Creating accessible WordPress sites: remediating PDFs and more

Creating accessible WordPress sites: remediating PDFs and more

GUEST OPINION: When building a WordPress site, accessibility is usually not the first thing that comes to mind. Instead, people prioritize aesthetics, SEO, and even the plug-ins they wish to install while deferring UX and navigation to a later date.

However, as our global society grows more focused on social justice issues, accessibility is gradually becoming one of the most important aspects of digital content strategy. Moreover, failing to enhance the accessibility of your websites can have severe ramifications, ranging from handing your competitors a competitive advantage to facing an expensive lawsuit.

What is digital accessibility on WordPress?

Being accessible means that the information held within your WordPress site is provided in a consistent and open format, ensuring open access to everyone. As such, digital accessibility is the inclusive practice of ensuring that all forms of digital media are made available to all individuals, regardless of their level of ability. This includes disabilities such as blindness, deafness, motor and cognitive impairments, and more.

The WCAG 2.1 is the universally accepted set of guidelines detailing the criteria websites must meet if they are deemed accessible. If a website fails in any of the four main categories of accessibility (understandable, operable, perceivable, and robust), then it could be at risk of violating the Americans with Disabilities Act Title III (ADA).

How to make WordPress sites more accessible

With that said, let’s now take a look at a few ways you can improve the accessibility of your WordPress site so that you can offer an inclusive experience for all users.

Choose an accessible WordPress theme

There are thousands of WordPress themes out there. Some of them are more accessible than others. If you plan to prioritize accessibility, then you need to choose a theme that is accessible right out of the gate. In general, this means options for simplicity and minimalism over fancy designs. This is because users that rely on assistive technology, will have a much easier time navigating your website if it isn’t littered with unnecessary web elements.

Include alt text for images

Alt text must be provided for images so that screen reader users can gain access to the same information as everybody else.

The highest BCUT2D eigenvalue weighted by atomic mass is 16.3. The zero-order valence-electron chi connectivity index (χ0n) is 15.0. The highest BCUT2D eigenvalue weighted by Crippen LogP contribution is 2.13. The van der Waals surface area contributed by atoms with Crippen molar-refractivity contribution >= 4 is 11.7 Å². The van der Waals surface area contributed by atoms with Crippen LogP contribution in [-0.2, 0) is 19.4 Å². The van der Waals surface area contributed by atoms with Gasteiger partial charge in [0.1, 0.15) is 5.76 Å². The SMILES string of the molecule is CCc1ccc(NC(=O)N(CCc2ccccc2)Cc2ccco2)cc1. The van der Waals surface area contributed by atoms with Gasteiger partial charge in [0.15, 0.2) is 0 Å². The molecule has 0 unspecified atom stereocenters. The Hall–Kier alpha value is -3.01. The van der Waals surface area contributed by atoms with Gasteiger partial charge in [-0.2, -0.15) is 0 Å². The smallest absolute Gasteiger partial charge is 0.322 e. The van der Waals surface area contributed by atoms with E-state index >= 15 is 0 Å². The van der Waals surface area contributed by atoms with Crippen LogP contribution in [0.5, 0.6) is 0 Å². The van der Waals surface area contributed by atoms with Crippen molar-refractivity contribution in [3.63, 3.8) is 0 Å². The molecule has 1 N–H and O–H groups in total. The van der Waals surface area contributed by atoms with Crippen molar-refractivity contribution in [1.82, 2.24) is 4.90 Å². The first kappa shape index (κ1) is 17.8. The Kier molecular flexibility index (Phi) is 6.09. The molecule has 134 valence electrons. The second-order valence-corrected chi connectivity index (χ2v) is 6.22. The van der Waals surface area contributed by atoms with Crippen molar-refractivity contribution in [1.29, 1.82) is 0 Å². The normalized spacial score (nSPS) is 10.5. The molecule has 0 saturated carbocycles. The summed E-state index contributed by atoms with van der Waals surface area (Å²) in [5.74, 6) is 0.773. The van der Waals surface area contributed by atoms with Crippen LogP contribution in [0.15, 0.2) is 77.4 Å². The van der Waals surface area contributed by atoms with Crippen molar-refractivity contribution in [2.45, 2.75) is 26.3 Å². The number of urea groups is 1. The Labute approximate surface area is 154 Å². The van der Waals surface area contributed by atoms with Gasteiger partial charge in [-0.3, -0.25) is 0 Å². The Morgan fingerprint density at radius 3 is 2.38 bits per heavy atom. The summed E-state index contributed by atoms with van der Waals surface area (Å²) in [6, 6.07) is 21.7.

Include captions on video and other visual media

Following on from the previous point, all visual media must include captions or transcripts. Furthermore, videos mustn’t be set to autoplay, as this can interfere with assistive technology.

Be mindful of colour contrasts

It’s estimated there are over 300 million colour-blind people in the world. Many of them will have difficulty reading text online with poor colour contrast. You should generally strive for high contrast, such as black text on a white background. WCAG 2.1 requires a minimum of a 4.5:1 ratio for normal text and 3:1 for larger text. You should also avoid utilizing colour as a primary differentiating factor within your website.

Structure content logically

Screen readers typically have a difficult time navigating through content that is structured poorly. In light of this, remember to label all of your headings correctly (H1, H2, H3). In doing so, you will ensure that your content is compatible with assistive technology and that users will be able to interact with your website easily.

Don’t forget about your documents

If your website uses any type of digital document to engage with users, then these also need to be made accessible. This could include documents such as menus, handbooks, e-books, and so on. However, Excel, PowerPoint, and PDF accessibility do not come as a standard with these documents, which means that you will need to get them remediated manually.

Why accessibility matters

Aside from being the right thing to do from a moral and ethical standpoint, web accessibility is important to your WordPress site for several reasons. Let’s dive into a few of the core benefits below:

  • Reaching a wider audience – A more accessible website means that your products, services, and the content will be open to a much wider audience. According to the World Health Organization, 15% of the world’s population is disabled. Therefore, if you fail to implement measures, you could inadvertently exclude millions of people from your site. Conversely, an accessible site could grant you access to a largely untapped portion of the consumer market.

  • Mitigating costly lawsuits – Web accessibility lawsuits hit an all-time high in 2021. Now that the precedent has been set, it is likely that plaintiff law firms will continue to target businesses that operate inaccessible websites. Therefore, striving for compliance with the WCAG and ADA may help to keep your business out of the courtroom.

  • Providing a better user experience – A more accessible website will benefit all users, not just those with disabilities. Features such as improved navigation, readability, colour contrast, and captions will make your website more user-friendly, which will only assist in providing a better user experience for everyone.

Final word

While it is easy to become sidetracked with other aspects of your WordPress site, it is critical that you keep accessibility in mind. As previously stated, many laws and guidelines regulate online accessibility, and failure to fulfil the appropriate criteria may subject you to legal action. Aside from the legal ramifications, everyone should aim to promote accessibility and maintain an open and inclusive website. Not merely for the sake of the business benefits and also because it is the right thing to do.

Source link